Is that just an indication that we're back toward a normalized operating environment or is it something different than that?

Ark Dobkin -- Chief Executive Officer and President

I don't know if you are trying to drive some conclusions from this dynamic. I think there are some big clients who are inside of the top 20, which is growing very aggressively. There are some clients who just slow down practically flat out. And there are several clients who become just 12, 18 months ago who now become a part of the top 20.

I don't know if it's a function of the market or is it more of a function of EPAM changing dynamic as well. So I think probably it's more on the second one where results often can now accelerate some clients' development and trust.

David Grossman -- Stifel Financial Corp. -- Analyst

Got it. OK, guys, thanks very much.

Operator

Our next question comes from Jack Nichols with KeyBanc Capital Markets. Your line is open.

Jack Nichols -- KeyBanc Capital Markets -- Analyst

Hey, good morning. This is Jack on for Steve Enders. What trends are you seeing with the count consolidation within your accounts and what's been your ability to capture an incremental share of wallet?

Ark Dobkin -- Chief Executive Officer and President

I would answer very, very short. So I think we're pretty creative in our ability to consolidate in some accounts right now. I think we reduce the budget inside of the accounts. 

Jason Peterson -- Chief Financial Officer

I think you'd certainly see that performance in financial services that would give you some indication that we have had some success there.

Jack Nichols -- KeyBanc Capital Markets -- Analyst

OK. Perfect thanks. And you've talked about investing more in your consulting business. How are those investments resonating and how much have you been able to capture consulting services within your customers?

Ark Dobkin -- Chief Executive Officer and President

Yeah. As we mentioned like many, many times, we're not trying to just capture consulting services as our business, we're trying to get into the conversations with the clients much earlier in the game to make sure that we can actually drive the next step that tells the consulting kind of activities to do more practical implementations of the platforms. And I think, again, we are pretty happy with the progress, which we do in like quarter after quarter. And we're getting new use cases and we're getting higher in the kind of value chain and create in these examples.

But again, it's not about just chase the consulting market as a pure consultant creative.

Jack Nichols -- KeyBanc Capital Markets -- Analyst

OK, great. Thank you.

Ark Dobkin -- Chief Executive Officer and President

Thank you.

Operator

Our next question comes from Arvind Ramnani with Piper Sandler. Your line is open. 

Arvind Ramnani -- Piper Sandler -- Analyst

I'd like to add, congrats on a great quarter. I have a question on some of the sort of emerging technologies that you are working on. In a couple of years back, you were working on and kind of blockchain technologies, are you starting to see kind of interest in those -- in the areas of blockchain, and is that becoming a meaningful portion of your kind of capabilities? And similar to blockchain, is it the stuff around like AI that you are working with clients?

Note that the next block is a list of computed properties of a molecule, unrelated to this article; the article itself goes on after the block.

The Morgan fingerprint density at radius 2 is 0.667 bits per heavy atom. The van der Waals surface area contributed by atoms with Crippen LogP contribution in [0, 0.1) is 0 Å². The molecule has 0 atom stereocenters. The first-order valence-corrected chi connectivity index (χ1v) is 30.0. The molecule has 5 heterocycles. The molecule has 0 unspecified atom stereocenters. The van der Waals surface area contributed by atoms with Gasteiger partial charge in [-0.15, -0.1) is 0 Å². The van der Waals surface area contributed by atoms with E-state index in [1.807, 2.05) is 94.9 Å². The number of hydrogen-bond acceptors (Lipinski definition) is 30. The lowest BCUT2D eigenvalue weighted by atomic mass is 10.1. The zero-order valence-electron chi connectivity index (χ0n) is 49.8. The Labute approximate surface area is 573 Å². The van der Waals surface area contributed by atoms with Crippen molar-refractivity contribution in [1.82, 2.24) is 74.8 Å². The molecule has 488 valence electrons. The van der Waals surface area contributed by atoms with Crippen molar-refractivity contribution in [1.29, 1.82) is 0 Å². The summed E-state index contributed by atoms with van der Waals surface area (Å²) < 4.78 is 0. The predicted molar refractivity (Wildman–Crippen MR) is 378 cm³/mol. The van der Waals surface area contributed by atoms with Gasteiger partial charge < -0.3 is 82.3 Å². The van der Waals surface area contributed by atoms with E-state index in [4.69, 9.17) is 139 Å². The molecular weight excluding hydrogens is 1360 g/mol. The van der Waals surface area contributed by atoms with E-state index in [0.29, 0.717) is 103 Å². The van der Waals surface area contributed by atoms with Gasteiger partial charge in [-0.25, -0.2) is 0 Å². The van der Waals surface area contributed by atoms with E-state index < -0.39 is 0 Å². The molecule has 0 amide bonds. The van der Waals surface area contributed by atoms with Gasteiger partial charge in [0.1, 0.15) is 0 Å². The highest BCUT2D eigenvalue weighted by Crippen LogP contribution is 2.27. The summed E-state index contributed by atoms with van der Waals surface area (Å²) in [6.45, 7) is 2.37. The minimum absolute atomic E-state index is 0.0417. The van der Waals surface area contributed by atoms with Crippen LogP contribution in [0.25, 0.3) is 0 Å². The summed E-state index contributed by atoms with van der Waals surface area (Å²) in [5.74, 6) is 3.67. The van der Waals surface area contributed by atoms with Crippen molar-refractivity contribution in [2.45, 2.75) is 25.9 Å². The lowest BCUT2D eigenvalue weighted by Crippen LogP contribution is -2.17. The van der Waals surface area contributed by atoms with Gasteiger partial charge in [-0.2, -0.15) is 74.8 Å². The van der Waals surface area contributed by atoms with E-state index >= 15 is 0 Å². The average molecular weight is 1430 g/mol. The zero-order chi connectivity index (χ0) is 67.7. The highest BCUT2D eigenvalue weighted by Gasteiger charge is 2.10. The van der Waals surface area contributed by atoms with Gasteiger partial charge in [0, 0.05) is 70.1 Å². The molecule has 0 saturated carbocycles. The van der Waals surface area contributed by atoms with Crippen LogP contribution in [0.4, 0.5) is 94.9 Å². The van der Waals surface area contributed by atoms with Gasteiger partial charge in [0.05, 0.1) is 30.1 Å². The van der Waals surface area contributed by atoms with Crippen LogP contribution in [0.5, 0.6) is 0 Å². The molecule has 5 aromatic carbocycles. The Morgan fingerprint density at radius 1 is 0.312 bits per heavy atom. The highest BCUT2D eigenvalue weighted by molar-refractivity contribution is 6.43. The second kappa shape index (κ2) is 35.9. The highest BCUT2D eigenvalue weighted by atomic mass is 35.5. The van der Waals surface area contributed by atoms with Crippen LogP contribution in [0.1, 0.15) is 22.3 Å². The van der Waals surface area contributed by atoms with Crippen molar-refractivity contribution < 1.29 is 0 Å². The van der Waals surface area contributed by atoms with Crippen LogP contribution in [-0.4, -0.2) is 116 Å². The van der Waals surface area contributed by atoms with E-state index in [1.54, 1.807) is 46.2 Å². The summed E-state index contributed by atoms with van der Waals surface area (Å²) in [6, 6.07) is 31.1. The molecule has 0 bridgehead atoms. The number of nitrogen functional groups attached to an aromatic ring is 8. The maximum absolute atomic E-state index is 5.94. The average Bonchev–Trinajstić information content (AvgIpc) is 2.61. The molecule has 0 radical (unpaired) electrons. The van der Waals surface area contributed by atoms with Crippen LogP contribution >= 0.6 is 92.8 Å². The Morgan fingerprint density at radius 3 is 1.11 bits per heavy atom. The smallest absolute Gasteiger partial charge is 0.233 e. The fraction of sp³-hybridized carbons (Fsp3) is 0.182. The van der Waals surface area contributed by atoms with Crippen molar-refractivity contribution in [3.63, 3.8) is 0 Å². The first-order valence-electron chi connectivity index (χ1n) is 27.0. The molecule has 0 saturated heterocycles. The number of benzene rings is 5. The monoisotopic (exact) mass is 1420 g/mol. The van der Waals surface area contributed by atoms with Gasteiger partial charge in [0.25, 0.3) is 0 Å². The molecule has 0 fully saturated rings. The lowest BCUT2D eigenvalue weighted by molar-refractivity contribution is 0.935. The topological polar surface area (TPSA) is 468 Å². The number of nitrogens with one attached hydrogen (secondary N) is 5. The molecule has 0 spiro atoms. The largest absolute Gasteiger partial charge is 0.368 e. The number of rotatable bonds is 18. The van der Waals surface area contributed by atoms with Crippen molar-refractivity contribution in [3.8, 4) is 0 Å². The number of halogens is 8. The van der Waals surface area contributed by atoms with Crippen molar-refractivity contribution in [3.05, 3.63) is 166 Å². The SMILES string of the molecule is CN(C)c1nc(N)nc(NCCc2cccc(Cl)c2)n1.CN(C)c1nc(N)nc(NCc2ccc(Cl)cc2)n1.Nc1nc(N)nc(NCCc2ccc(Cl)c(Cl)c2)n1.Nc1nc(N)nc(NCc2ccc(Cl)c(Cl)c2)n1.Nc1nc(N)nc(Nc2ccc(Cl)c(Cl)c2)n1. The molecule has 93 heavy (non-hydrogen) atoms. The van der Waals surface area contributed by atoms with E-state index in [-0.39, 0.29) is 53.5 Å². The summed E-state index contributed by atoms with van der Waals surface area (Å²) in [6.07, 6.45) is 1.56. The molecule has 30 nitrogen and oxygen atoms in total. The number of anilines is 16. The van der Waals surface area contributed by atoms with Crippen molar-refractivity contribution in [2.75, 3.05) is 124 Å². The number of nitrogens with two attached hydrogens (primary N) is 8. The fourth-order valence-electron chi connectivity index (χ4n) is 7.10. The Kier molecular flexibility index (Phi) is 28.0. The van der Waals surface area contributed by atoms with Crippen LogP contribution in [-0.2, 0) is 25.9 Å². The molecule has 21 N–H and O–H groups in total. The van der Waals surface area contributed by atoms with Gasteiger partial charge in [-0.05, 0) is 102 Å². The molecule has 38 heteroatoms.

Ark Dobkin -- Chief Executive Officer and President

It's difficult to say that blockchain becomes a significant driver but it's definitely part of normal engagement like any other advanced technologies as well. And we definitely see and also some pickups well in AI engagement while it's still a relatively small portion of what's happening. We think it might accelerate in the future but because, again, a lot of preparation in the last several years is to create a data infrastructure capable to support this type of new application. And I think I would finish with this.

Arvind Ramnani -- Piper Sandler -- Analyst

Great. And just like -- but I guess within your digital, which is kind of a very broad word. Are there particular areas within digital that you're seeing really fast growth? I mean, like I said, digital is extremely broad, it could mean many different things. But are there specific technologies that you're seeing really high growth or really high levels of client interest?

Ark Dobkin -- Chief Executive Officer and President

I think I would prefer and even from my kind, I wouldn't talk about very broad terms. And clearly, again, everybody knows that all this cloud modernization is a driver. And around this, a lot of different things are important, but I wouldn't call anything specifically right now.

Arvind Ramnani -- Piper Sandler -- Analyst

Terrific. Thank you.

Operator

There are no further questions. I like to turn the call back over to Ark for any closing remarks.

Ark Dobkin -- Chief Executive Officer and President

Thank you, everybody, for your time today to participate. And as you know, if you have any questions, David is available to help. So talk to you in three months. Thank you very much.

Operator

[Operator signoff]

Duration: 61 minutes

Call participants:

David Straube -- Head of Investor Relations

Ark Dobkin -- Chief Executive Officer and President

Jason Peterson -- Chief Financial Officer

Bryan Bergin -- Cowen Inc. -- Analyst

Maggie Nolan -- William Blair & Company -- Analyst

James Faucette -- Morgan Stanley -- Analyst

Unknown speaker

Ashwin Shivaikar -- Citi -- Analyst

Jamie Friedman -- Susquehanna International Group -- Analyst

Damian Wille -- Barclays Investment Bank -- Analyst

Vladimir Bespalov -- VTB Capital -- Analyst

David Grossman -- Stifel Financial Corp. -- Analyst

Jack Nichols -- KeyBanc Capital Markets -- Analyst

Arvind Ramnani -- Piper Sandler -- Analyst